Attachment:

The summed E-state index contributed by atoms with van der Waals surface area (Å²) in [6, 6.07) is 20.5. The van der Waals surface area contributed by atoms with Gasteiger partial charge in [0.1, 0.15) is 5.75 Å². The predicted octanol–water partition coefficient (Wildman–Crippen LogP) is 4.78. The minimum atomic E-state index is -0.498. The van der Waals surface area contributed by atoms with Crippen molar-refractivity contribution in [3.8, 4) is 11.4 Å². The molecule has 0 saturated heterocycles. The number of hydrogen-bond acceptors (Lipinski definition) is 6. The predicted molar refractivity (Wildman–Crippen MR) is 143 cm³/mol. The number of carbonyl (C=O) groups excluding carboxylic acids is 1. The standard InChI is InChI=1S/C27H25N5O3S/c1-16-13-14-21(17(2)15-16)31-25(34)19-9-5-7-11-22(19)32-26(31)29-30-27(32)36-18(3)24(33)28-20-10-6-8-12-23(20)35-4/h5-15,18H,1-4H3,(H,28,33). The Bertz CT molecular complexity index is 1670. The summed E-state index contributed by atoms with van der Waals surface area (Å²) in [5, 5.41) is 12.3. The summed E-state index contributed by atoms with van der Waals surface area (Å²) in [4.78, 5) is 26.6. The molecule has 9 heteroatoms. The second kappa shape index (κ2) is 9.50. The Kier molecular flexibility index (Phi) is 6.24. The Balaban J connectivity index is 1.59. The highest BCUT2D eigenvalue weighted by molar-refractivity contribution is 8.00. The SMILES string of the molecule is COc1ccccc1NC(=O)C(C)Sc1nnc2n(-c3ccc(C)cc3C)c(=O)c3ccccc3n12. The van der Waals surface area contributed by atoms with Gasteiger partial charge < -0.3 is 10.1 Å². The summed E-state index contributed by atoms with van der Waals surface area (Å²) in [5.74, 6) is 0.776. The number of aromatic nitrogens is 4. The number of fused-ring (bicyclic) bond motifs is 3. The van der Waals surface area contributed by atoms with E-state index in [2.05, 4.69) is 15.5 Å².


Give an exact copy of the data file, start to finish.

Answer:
The summed E-state index contributed by atoms with van der Waals surface area (Å²) in [6, 6.07) is 20.5. The van der Waals surface area contributed by atoms with Gasteiger partial charge in [0.1, 0.15) is 5.75 Å². The predicted octanol–water partition coefficient (Wildman–Crippen LogP) is 4.78. The minimum atomic E-state index is -0.498. The van der Waals surface area contributed by atoms with Crippen molar-refractivity contribution in [3.8, 4) is 11.4 Å². The molecule has 0 saturated heterocycles. The number of hydrogen-bond acceptors (Lipinski definition) is 6. The predicted molar refractivity (Wildman–Crippen MR) is 143 cm³/mol. The number of carbonyl (C=O) groups excluding carboxylic acids is 1. The standard InChI is InChI=1S/C27H25N5O3S/c1-16-13-14-21(17(2)15-16)31-25(34)19-9-5-7-11-22(19)32-26(31)29-30-27(32)36-18(3)24(33)28-20-10-6-8-12-23(20)35-4/h5-15,18H,1-4H3,(H,28,33). The Bertz CT molecular complexity index is 1670. The summed E-state index contributed by atoms with van der Waals surface area (Å²) in [5, 5.41) is 12.3. The summed E-state index contributed by atoms with van der Waals surface area (Å²) in [4.78, 5) is 26.6. The molecule has 9 heteroatoms. The second kappa shape index (κ2) is 9.50. The Kier molecular flexibility index (Phi) is 6.24. The Balaban J connectivity index is 1.59. The highest BCUT2D eigenvalue weighted by molar-refractivity contribution is 8.00. The SMILES string of the molecule is COc1ccccc1NC(=O)C(C)Sc1nnc2n(-c3ccc(C)cc3C)c(=O)c3ccccc3n12. The van der Waals surface area contributed by atoms with Gasteiger partial charge < -0.3 is 10.1 Å². The summed E-state index contributed by atoms with van der Waals surface area (Å²) in [5.74, 6) is 0.776. The number of aromatic nitrogens is 4. The number of fused-ring (bicyclic) bond motifs is 3. The van der Waals surface area contributed by atoms with E-state index in [2.05, 4.69) is 15.5 Å².